Assad killed ‘nearly 1 million people,’ must go: Turkish FM

Assad killed ‘nearly 1 million people,’ must go: Turkish FM

Assad killed ‘nearly 1 million people,’ must go: Turkish FM

Syrian President Bashar al-Assad should step down “immediately” to open way for a political settlement, Turkish Foreign Minister Mevlüt Çavuşoğlu said on April 11, holding him responsible for the death of “nearly 1 million people” during the seven-year-long conflict in Syria.

“The Assad regime should absolutely leave power in Syria. It is not the first time the Assad regime used chemical weapons. Leaving the chemical weapons aside, he has killed nearly one million people using other weapons through aerial bombing, barrel bombs and conventional weapons,” Çavuşoğlu said at an event on Islamophobia organized in the Turkish capital Ankara, replying to a question about the recent attack in Syria’s besieged town of Douma in Eastern Ghouta.

“Thus, this individual should leave power immediately and we should move on to a political process,” he added.

The April 7 attack took place in the town near Damascus, the capital, amid a resumed offensive by Syrian government forces after the collapse of a truce.

The Syrian government and its main ally, Russia, deny the accusations.

When asked about a possible military action against the Syrian regime by Western countries, “We will wait and see,” Çavuşoğlu said, recalling that the proposal to investigate the chemical weapons attack was vetoed by Russia in the United Nations Security Council.

Stop the street fight: Turkish PM

Meanwhile, Turkish Prime Minister Binali Yıldırım urged Russia and the United States to end the “street fight” over Syria and help civilians on April 11.

“Particularly those countries with big power in their hands, permanent members of the U.N. [Security Council], are under a much bigger responsibility during these days. But what are they doing? Threatening each other via tweets! It’s street fighting. They are fighting like street bullies. But who is paying the price? Civilians,” he said in his speech at the 21st Eurasian Economic Summit in Istanbul.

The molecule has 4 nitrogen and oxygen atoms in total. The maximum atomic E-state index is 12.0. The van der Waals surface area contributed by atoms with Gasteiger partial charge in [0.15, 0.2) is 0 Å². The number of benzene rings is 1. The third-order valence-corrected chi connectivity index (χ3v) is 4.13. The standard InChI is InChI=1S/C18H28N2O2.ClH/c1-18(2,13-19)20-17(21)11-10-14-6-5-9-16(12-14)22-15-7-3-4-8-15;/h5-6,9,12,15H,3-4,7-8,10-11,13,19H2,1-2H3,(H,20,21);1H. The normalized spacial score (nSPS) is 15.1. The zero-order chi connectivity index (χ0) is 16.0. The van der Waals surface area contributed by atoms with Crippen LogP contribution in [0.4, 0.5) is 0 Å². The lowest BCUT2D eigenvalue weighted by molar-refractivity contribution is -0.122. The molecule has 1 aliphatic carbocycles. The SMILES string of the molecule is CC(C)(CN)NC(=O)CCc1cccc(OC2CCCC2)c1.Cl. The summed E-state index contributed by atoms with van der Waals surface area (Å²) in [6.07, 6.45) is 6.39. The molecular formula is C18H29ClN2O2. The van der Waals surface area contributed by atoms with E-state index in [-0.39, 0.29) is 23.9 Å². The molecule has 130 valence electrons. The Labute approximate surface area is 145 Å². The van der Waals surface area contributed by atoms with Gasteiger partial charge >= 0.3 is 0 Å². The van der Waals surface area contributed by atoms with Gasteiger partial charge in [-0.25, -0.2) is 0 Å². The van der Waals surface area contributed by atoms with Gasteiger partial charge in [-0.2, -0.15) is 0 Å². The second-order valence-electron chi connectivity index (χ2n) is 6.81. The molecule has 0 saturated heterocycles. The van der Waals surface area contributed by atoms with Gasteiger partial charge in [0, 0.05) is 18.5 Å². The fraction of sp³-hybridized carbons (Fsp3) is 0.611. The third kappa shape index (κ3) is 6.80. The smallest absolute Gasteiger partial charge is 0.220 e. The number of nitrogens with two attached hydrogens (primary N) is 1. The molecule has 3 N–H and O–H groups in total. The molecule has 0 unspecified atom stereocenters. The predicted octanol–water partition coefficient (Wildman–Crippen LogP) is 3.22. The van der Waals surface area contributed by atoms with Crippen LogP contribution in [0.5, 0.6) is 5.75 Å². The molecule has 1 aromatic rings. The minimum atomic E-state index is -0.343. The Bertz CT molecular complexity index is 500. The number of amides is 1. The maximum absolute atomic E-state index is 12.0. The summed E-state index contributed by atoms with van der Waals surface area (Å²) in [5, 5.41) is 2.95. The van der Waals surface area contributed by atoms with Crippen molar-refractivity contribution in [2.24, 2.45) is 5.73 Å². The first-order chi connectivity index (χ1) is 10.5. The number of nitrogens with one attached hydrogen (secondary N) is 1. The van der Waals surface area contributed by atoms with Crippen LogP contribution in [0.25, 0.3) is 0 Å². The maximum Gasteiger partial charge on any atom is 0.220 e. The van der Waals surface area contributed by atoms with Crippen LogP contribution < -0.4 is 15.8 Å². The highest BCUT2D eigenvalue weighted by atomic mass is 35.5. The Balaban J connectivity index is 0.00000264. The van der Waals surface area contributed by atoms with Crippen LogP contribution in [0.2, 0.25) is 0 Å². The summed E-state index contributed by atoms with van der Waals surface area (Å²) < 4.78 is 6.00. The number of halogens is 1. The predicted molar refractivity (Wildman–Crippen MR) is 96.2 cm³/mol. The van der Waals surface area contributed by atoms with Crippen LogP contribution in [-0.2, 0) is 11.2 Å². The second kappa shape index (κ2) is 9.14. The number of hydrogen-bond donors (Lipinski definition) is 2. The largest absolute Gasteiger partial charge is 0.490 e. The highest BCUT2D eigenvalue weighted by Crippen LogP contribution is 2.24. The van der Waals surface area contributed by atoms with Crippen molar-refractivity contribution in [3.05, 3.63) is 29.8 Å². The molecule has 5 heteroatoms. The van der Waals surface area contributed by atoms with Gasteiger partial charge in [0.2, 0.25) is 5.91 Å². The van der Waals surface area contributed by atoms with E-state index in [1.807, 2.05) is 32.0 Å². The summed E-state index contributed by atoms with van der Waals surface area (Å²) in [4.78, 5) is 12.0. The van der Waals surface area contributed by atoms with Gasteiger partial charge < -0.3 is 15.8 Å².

“It is not the time for rivalry. It is the time to heal the wounds in the region and to come together and to leave aside the fight… It is time to join hands to ensure the territorial integrity of both Iraq and Syria and to wage a full scale fight against terrorist organizations without any double standards and prioritization among them. That is what we are doing as Turkey,” he added.

Turkish President Recep Tayyip Erdoğan expressed concern to Russian counterpart Vladimir Putin over attacks in Eastern Ghouta on April 9.

According to a statement by the Turkish Presidency, Erdoğan and his Russian counterpart Vladimir Putin held a phone conversation on the issue.

“President Erdoğan expressed concern about the attacks in Douma and Eastern Ghouta and emphasized the importance of preventing civilian deaths and working together to deliver humanitarian aid,” said a Turkish presidential source after the talk between the leaders.

Turkey has been working closely with Russia and Assad’s other main ally, Iran, in what they call a bid to bring peace to Syria.